Concepts bind together the features commonly associated with objects and events to form networks in long-term semantic memory. These conceptual networks are the basis of human knowledge and underlie perception, imagination, and the ability to communicate about experiences and the contents of the environment. Although it is often assumed that this distributed semantic information is integrated in higher-level heteromodal association cortices, open questions remain about the role and anatomic basis of heteromodal representations in semantic memory. Here we used combined neuroimaging evidence from functional magnetic resonance imaging (fMRI) and diffusion tensor imaging (DTI) to characterize the cortical networks underlying concept representation. Using a lexical decision task, we examined the processing of concepts in four semantic categories that varied on their sensory-motor feature associations (sight, sound, manipulation, and abstract). We found that the angular gyrus was activated across all categories regardless of their modality-specific feature associations, consistent with a heteromodal account for the angular gyrus. Exploratory analyses suggested that categories with weighted sensory-motor features additionally recruited modality-specific association cortices. Furthermore, DTI tractography identified white matter tracts connecting these regions of modality-specific functional activation with the angular gyrus. These findings are consistent with a distributed semantic network that includes a heteromodal, integrative component in the angular gyrus in combination with sensory-motor feature representations in modality-specific association cortices.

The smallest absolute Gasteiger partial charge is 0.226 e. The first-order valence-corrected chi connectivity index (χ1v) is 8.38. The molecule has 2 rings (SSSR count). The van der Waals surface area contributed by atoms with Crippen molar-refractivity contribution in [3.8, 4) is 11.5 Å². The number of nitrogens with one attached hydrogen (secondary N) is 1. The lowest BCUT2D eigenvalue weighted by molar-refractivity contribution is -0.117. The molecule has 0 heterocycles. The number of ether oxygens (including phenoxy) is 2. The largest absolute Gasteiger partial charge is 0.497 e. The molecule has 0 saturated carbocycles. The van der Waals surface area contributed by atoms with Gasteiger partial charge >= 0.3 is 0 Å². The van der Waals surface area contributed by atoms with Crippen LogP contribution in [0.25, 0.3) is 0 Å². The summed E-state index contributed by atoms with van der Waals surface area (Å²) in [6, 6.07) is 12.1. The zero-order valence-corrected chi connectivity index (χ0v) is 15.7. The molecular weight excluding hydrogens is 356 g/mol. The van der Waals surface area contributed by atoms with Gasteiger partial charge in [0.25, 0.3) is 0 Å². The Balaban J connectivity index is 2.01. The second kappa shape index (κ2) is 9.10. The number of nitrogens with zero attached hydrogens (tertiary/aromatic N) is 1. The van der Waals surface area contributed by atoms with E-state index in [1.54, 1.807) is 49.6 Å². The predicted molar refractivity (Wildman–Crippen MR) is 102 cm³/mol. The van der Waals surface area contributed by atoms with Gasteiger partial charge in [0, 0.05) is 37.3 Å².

|Number of pages||12|
|State||Published - May 1 2013|
- Semantic memory